As far as cash is concerned, Mersch said that it would co-exist along with the DBM as switching completely to electronic transfers would be difficult.

How would Bitcoin be impacted:

Introduction of ECB’s DBM might have a negative impact on Bitcoin and other cryptocurrencies. Eurozone has been under constant turmoil from last couple of years owing to Greek crisis and lingering after effects of 2008 crisis. Recently Italy added to the pressure by voting bank bail outs. In cases of this Geo-economic crisis, Bitcoin profited with significant fund flows from European commodities. With the introduction of DBM, there is a strong possibility that ECB is shielding their currency from any market impacts. This fund flow would in turn be directed into DBM and Bitcoin might lose out on its share.


However there is another possibility that if Eurozone is losing credibility for investing,people might not even choose DBM for investing and would look for alternatives. How this would exactly pan out, only time will tell.


Bitcoin News Bites

  • An investment bank, Needham & Company, has just released a report which states bitcoin’s value is understated by 58% of its current value. Bitcoin’s ostensible value is $412, but should really have a value of $655, according to the report.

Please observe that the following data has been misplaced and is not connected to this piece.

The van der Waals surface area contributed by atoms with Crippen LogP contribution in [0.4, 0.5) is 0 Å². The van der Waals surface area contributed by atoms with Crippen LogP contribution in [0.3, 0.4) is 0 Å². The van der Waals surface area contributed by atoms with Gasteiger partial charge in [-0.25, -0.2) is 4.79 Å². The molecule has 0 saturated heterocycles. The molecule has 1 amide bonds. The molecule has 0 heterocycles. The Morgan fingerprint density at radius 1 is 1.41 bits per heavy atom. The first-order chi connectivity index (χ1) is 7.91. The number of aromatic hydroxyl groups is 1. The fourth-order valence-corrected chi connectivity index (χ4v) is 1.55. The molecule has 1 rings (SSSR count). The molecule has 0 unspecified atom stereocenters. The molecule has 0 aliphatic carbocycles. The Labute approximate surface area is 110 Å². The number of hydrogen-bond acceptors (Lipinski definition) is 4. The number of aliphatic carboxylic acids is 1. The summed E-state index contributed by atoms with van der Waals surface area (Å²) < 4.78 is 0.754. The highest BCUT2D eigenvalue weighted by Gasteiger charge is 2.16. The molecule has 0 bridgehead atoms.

• You can now get bitcoin from an ATM at 17th and Mission Streets in San Francisco. This is now the third bitcoin ATM in the Mission.
  • Bitcoin technology is stirring controversy on Wall Street. Early in March, 2016, the company CVR3 announced the successful completion of a trial in which over 40 of its member banks put blockchain technology to a test. Each member issued, traded and redeemed a fixed-income product.  Although the test results threaten to make current Wall Street trading technology obsolete, Wall Street spokespeople promise they’ll now use the test results to refashion their old technology for better trading performance.
  • After claiming it would no longer accept bitcoin on its Windows Store, Microsoft announced a complete reversal in policy.  The IT giant has offered no explanation as to why it had initially rejected bitcoin as a payment option.
  • The noted email service, FastMail, that offers paid email accounts, has been accepting bitcoin payments through BitPay for customers who choose to upgrade to its premium option.  FastMail’s work in this area has been completely unannounced and has remained under the radar.  The service is used internationally by over 100,000 individuals and organizations.